Archive for September 10th, 2007

There’s alot I would like to say about this post and video… some good, some (alot) bad.  But, I would thought I would let you decide where the discussion would go.  I am especially interested in hearing from women and parents.  And is the solution to the problem of the family really going to be a “present return to the old paths”?  I personally don’t think we have that option, and don’t really want to.  I just don’t get the ODM’s obsession with the past.  I have a stronger interest in what God is going to do in the days to come.

And for the record… I never understand why the voice of God in these films is an old British man.  I am pretty sure God would sound more like an Iraqi than a Englishman.

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Anonymous Watchdawggies beware!In the book of Matthew, Jesus gives us advice on allowing our words to be our own, that our “yes” should be “yes”, and our “no” should be “no” – with no other need of qualification. This teaching is an underlying biblical precept behind journalistic integrity. One needs to be willing to give an answer that is a) truthful; and b) one’s own.

There has been some discussion on the use of anonymity in posting and replying to blog articles, from which I have held off fully delving into. I’ve taken some time to check out journalistic sources, written and living, and having done so, I think that it is incredibly important that we in the Christian blogging community consider our theory and practice.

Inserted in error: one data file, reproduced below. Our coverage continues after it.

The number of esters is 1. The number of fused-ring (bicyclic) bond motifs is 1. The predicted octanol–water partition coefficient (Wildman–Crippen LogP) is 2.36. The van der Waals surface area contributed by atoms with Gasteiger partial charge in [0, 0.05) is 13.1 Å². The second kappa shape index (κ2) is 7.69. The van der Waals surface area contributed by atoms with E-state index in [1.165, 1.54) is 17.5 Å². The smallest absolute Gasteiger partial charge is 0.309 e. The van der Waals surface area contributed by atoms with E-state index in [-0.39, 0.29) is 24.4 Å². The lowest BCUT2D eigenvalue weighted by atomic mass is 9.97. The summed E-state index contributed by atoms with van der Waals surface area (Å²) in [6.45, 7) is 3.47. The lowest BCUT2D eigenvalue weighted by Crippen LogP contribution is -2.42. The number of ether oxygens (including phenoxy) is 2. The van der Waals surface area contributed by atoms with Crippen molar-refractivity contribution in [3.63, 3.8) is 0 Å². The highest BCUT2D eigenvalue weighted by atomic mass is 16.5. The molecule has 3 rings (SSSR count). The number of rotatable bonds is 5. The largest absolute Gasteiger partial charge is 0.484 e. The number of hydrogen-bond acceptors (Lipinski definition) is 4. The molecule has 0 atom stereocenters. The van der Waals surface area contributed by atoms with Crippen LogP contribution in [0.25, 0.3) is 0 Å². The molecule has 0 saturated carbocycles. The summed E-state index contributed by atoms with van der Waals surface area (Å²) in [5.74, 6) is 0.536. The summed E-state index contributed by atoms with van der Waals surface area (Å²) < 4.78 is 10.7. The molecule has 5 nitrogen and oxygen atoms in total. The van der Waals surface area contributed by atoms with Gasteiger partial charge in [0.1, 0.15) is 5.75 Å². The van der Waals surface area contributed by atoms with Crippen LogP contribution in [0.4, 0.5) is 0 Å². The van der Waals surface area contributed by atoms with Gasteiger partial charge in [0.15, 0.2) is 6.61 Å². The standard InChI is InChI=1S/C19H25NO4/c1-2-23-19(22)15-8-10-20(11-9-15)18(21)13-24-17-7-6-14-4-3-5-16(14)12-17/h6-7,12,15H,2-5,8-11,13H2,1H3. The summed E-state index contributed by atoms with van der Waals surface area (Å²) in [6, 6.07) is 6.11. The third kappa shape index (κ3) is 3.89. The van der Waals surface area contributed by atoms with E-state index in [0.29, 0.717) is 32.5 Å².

Blogging and Reporting

Per a number of journalistic courses, one of the lynchpins of journalistic integrity is that of attribution (or authorship for opinion pieces). If controversial statements cannot be attributed to a source, or opinion to a writer, trust with the reader does not exist. This is why there are such strict rules within journalism about attributing sources that wish to remain anonymous – if there is a legitimate reason to maintain anonymity, the quote and source have to be validated by a more senior editor.

In the case of editorial opinion, attribution is also the keystone of integrity. Without it, no writer is accountable for his or her written opinions. Without it, the writer is free to be as irresponsible as they wish to be without fear of consequence. For a journalist, it is an ultimate act of cowardice to withold signature to your opinion and the ultimate act of arrogance to sign your name to something you didn’t write.

The one primary exception for opinion pieces and group reporting is given for editorial board opinions and journalist pool articles, in which no individual authorship is given, and is assumed to be attributed to the senior editor/reporter of the board/pool. If they refuse this responsibility, then authorship is to be attributed to all individuals contributing to the story. Sometimes, this is done anyway, to give credit where credit is due.

What does this mean for us? Initially, we had an account called “Sliced” used for linking articles, and we used our names to identify original articles. For similar reasons to those above, we did away with this posting account. For ODM bloggers, there are some with this level of integrity and accountability, while there are others that completely lack this basic level of integrity and accountability. When individuals from the latter are taken to task for the anonymously written content on their site, they just throw up their hands and pass the buck of responsibility, taking the coward’s way out, saying “sorry, it wasn’t me”. Even the most senior editor. Getting someone to stand up for their own words is like trying to nail jell-o to a wall (which, interestingly, is one of their chief criticisms of the e/e movement…)